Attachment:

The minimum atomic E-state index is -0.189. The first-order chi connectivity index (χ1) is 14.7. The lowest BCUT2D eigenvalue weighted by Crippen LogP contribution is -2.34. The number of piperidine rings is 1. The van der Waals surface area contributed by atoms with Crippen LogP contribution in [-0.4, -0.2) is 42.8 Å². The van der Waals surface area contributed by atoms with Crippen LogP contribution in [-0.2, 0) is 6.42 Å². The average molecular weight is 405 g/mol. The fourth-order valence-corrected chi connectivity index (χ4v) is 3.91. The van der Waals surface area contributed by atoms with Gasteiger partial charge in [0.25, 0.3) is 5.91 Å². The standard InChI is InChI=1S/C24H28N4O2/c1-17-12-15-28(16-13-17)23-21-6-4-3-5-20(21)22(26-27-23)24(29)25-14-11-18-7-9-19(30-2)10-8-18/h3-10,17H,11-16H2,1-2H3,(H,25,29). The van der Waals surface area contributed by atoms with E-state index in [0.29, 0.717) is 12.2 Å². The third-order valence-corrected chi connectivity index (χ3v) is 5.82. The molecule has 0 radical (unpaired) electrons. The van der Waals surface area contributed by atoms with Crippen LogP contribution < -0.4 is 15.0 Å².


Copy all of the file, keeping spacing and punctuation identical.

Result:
The minimum atomic E-state index is -0.189. The first-order chi connectivity index (χ1) is 14.7. The lowest BCUT2D eigenvalue weighted by Crippen LogP contribution is -2.34. The number of piperidine rings is 1. The van der Waals surface area contributed by atoms with Crippen LogP contribution in [-0.4, -0.2) is 42.8 Å². The van der Waals surface area contributed by atoms with Crippen LogP contribution in [-0.2, 0) is 6.42 Å². The average molecular weight is 405 g/mol. The fourth-order valence-corrected chi connectivity index (χ4v) is 3.91. The van der Waals surface area contributed by atoms with Gasteiger partial charge in [0.25, 0.3) is 5.91 Å². The standard InChI is InChI=1S/C24H28N4O2/c1-17-12-15-28(16-13-17)23-21-6-4-3-5-20(21)22(26-27-23)24(29)25-14-11-18-7-9-19(30-2)10-8-18/h3-10,17H,11-16H2,1-2H3,(H,25,29). The van der Waals surface area contributed by atoms with E-state index in [0.29, 0.717) is 12.2 Å². The third-order valence-corrected chi connectivity index (χ3v) is 5.82. The molecule has 0 radical (unpaired) electrons. The van der Waals surface area contributed by atoms with Crippen LogP contribution < -0.4 is 15.0 Å².